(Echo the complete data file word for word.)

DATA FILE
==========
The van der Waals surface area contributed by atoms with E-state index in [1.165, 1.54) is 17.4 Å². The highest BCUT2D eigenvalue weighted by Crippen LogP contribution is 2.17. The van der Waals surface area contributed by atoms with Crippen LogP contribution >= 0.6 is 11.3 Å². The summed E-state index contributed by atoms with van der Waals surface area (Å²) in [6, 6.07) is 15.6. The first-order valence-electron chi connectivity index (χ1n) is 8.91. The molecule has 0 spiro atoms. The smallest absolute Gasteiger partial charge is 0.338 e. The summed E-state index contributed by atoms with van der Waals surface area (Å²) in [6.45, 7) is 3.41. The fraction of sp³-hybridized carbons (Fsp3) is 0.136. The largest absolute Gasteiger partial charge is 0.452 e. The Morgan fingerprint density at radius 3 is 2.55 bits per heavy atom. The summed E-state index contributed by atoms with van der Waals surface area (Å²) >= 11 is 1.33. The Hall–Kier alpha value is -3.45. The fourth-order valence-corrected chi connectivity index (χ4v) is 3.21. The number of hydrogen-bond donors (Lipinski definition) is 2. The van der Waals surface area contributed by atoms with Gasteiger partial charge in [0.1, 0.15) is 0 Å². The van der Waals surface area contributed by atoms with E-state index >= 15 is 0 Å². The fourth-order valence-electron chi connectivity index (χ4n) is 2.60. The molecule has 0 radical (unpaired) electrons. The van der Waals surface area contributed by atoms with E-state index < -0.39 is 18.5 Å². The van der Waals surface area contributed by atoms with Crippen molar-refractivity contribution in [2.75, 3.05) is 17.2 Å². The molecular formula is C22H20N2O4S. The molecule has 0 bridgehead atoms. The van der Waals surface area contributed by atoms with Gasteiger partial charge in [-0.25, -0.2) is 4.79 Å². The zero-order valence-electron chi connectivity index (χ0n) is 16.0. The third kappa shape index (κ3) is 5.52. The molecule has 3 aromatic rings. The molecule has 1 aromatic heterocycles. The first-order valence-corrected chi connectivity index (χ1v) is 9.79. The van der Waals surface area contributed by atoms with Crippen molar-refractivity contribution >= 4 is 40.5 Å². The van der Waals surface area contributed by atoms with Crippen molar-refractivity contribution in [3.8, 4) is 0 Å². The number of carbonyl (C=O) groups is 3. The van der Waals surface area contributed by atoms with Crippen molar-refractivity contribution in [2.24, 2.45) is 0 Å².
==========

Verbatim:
The van der Waals surface area contributed by atoms with E-state index in [1.165, 1.54) is 17.4 Å². The highest BCUT2D eigenvalue weighted by Crippen LogP contribution is 2.17. The van der Waals surface area contributed by atoms with Crippen LogP contribution >= 0.6 is 11.3 Å². The summed E-state index contributed by atoms with van der Waals surface area (Å²) in [6, 6.07) is 15.6. The first-order valence-electron chi connectivity index (χ1n) is 8.91. The molecule has 0 spiro atoms. The smallest absolute Gasteiger partial charge is 0.338 e. The summed E-state index contributed by atoms with van der Waals surface area (Å²) in [6.45, 7) is 3.41. The fraction of sp³-hybridized carbons (Fsp3) is 0.136. The largest absolute Gasteiger partial charge is 0.452 e. The Morgan fingerprint density at radius 3 is 2.55 bits per heavy atom. The summed E-state index contributed by atoms with van der Waals surface area (Å²) >= 11 is 1.33. The Hall–Kier alpha value is -3.45. The fourth-order valence-corrected chi connectivity index (χ4v) is 3.21. The number of hydrogen-bond donors (Lipinski definition) is 2. The van der Waals surface area contributed by atoms with Gasteiger partial charge in [0.1, 0.15) is 0 Å². The van der Waals surface area contributed by atoms with E-state index >= 15 is 0 Å². The fourth-order valence-electron chi connectivity index (χ4n) is 2.60. The molecule has 0 radical (unpaired) electrons. The van der Waals surface area contributed by atoms with E-state index < -0.39 is 18.5 Å². The van der Waals surface area contributed by atoms with Crippen molar-refractivity contribution in [2.75, 3.05) is 17.2 Å². The molecular formula is C22H20N2O4S. The molecule has 0 bridgehead atoms. The van der Waals surface area contributed by atoms with Gasteiger partial charge in [-0.25, -0.2) is 4.79 Å². The zero-order valence-electron chi connectivity index (χ0n) is 16.0. The third kappa shape index (κ3) is 5.52. The molecule has 3 aromatic rings. The molecule has 1 aromatic heterocycles. The first-order valence-corrected chi connectivity index (χ1v) is 9.79. The van der Waals surface area contributed by atoms with Crippen molar-refractivity contribution >= 4 is 40.5 Å². The van der Waals surface area contributed by atoms with Crippen molar-refractivity contribution in [3.8, 4) is 0 Å². The number of carbonyl (C=O) groups is 3. The van der Waals surface area contributed by atoms with Crippen molar-refractivity contribution in [2.24, 2.45) is 0 Å².